It is recommended that everyone have their eyes examined every two years, and in some cases more regularly. During a standard eye examination the optometrist screens for a variety of ocular diseases and conditions that can cause irreversible vision loss if left untreated. Early detection is critical to save vision and slow the progress of these conditions. Our optometrists are experienced in managing patients with ocular conditions and work with ophthalmologists in Moonee Ponds to improve outcomes and optimise vision. Below are some common diseases that affect the eye and lead to vision loss and blindness.
Macular Degeneration (MD)
Age-related macular degeneration (MD) is the leading cause of blindness in Australia. It is a disease that affects the layer of cells underneath the retina (back of the eye). Macular degeneration occurs over time and, without an eye examination, can easily go undetected. It is associated with ageing, affecting people over 50. Risk factors include smoking and having a family history of MD. MD affects the central vision. Often it goes unnoticed, however symptoms can include dark patches in centre of vision, perceiving straight lines as wavy or bent, sensitivity to glare, poor night vision and difficulty reading. There are two types of macular degeneration: wet and dry. The majority of cases are dry. There is no cure for dry macular degeneration at this stage. For patients with dry MD, their condition is co-managed by an ophthalmologist and an optometrist. Lifestyle changes can slow the progress and it is also important that Dry MD is carefully observed in case it changes into wet MD. Wet MD is a rarer and more severe version of the disease. There is no cure for wet MD either, however injections of various drugs and laser treatments can stabilise the vision and slow the progress of the disease.
The greatest risk with macular degeneration is to neglect regular eye examinations. Undetected, macular degeneration gradually degrades your vision, eventually resulting in permanent blindness. On the other hand, if macular degeneration is detected early through an eye examination, it can be managed and treated properly, resulting in improved outcomes. Patients with a family history or risk factors for MD, should have their eyes examined every year.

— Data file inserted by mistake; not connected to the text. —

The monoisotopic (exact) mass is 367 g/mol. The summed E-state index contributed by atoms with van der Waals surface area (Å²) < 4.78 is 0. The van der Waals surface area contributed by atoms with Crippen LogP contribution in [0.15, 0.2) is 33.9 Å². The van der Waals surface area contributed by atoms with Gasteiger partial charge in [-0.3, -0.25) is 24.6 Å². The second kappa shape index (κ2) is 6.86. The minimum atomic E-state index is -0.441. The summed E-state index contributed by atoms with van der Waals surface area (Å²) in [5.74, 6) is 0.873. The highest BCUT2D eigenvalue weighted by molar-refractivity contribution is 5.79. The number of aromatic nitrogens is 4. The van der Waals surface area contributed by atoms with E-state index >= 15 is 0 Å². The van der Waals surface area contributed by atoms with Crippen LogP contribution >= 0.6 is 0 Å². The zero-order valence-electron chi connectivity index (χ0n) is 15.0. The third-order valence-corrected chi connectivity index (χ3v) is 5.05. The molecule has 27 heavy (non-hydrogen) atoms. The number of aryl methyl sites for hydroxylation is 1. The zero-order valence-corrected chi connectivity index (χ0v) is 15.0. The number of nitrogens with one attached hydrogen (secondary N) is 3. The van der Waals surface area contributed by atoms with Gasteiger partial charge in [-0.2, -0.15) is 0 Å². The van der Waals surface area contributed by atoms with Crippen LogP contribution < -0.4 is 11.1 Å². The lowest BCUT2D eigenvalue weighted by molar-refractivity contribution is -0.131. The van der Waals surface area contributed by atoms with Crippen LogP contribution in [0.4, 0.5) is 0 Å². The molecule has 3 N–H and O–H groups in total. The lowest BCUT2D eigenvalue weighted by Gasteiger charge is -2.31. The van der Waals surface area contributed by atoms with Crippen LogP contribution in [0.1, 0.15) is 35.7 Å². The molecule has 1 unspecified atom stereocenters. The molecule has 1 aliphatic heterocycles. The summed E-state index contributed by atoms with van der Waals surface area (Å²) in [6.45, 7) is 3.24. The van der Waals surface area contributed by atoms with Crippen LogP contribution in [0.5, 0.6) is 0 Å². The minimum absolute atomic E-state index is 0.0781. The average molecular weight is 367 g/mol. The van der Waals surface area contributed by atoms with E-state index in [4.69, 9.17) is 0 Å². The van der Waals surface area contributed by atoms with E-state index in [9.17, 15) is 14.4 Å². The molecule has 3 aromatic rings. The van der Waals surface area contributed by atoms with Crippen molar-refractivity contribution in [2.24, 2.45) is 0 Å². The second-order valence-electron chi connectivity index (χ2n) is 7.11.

There are different types of cataracts. Most are age-related, which generally start after 50. In the early stages, cataracts are not noticeable. Gradually over time vision becomes cloudy, like ‘looking through fog’. Cataracts result in reduced distance vision, increased glare sensitivity and difficulty with night driving. Different types of optical lenses can be used to improve the vision and comfort for those with cataracts. They can also be treated surgically by an ophthalmologist. Cataracts are still the leading cause of blindness in the developing world due to the inaccessibility of optical care and surgery.
Glaucoma is a group of eye diseases that result in loss of vision due to damage to the optic nerve. It affects people of all ages, though the risk increases with age. Having a family history of glaucoma greatly increases the risk. The most common forms of glaucoma reduce peripheral vision. The condition is often left undetected until late stages when vision loss is permanent and irreversible. Early detection is critical and improves outcomes. Glaucoma can be detected early by visual field testing and advanced imaging of the back of the eye (retina and optic nerve), which can be conducted at your regular eye examination with an optometrist. Glaucoma is usually co managed between an optometrist and ophthalmologist. Treatments vary between drops, surgical intervention and close monitoring. All glaucoma patients need to be monitored with regular eye-tests.
Diabetes type 1 and type 2 can cause diabetic retinopathy, another of the world’s major causes of blindness. Diabetic retinopathy is a complication of diabetes that causes damage to the blood vessels inside the retina (the back of the eye). All diabetics are at risk of Diabetic Retinopathy and all ages may be affected. It is the world’s leading cause of blindness for working-age adults. Like other eye diseases, diabetic retinopathy has no early stage symptoms and develops over time. Without early intervention, people with the condition can experience permanent vision loss and blindness. Left untreated, it can cause significant haemorrhaging and permanent vision reduction. In severe cases, treatment is possible via laser and surgery. Early detection through regular eye examination is easily the best and most cost-effective way of improving outcomes for people with diabetes. Patients who have diabetes should be seen annually to ensure early detection.